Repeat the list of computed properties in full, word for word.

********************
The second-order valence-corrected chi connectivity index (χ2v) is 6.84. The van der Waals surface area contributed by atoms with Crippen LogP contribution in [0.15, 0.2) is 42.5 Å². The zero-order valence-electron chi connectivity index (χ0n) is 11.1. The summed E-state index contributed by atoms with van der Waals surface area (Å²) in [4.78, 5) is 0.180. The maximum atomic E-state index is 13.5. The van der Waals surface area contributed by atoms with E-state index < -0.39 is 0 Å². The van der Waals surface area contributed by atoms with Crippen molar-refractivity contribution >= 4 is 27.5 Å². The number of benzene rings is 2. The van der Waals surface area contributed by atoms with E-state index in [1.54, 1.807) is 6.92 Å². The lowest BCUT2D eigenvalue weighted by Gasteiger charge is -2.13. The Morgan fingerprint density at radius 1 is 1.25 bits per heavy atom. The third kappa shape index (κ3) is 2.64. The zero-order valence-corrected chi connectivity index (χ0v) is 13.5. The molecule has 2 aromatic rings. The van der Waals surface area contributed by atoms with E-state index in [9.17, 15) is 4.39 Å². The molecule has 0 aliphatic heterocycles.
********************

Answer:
The second-order valence-corrected chi connectivity index (χ2v) is 6.84. The van der Waals surface area contributed by atoms with Crippen LogP contribution in [0.15, 0.2) is 42.5 Å². The zero-order valence-electron chi connectivity index (χ0n) is 11.1. The summed E-state index contributed by atoms with van der Waals surface area (Å²) in [4.78, 5) is 0.180. The maximum atomic E-state index is 13.5. The van der Waals surface area contributed by atoms with E-state index < -0.39 is 0 Å². The van der Waals surface area contributed by atoms with Crippen molar-refractivity contribution >= 4 is 27.5 Å². The number of benzene rings is 2. The van der Waals surface area contributed by atoms with E-state index in [1.54, 1.807) is 6.92 Å². The lowest BCUT2D eigenvalue weighted by Gasteiger charge is -2.13. The Morgan fingerprint density at radius 1 is 1.25 bits per heavy atom. The third kappa shape index (κ3) is 2.64. The zero-order valence-corrected chi connectivity index (χ0v) is 13.5. The molecule has 2 aromatic rings. The van der Waals surface area contributed by atoms with E-state index in [9.17, 15) is 4.39 Å². The molecule has 0 aliphatic heterocycles.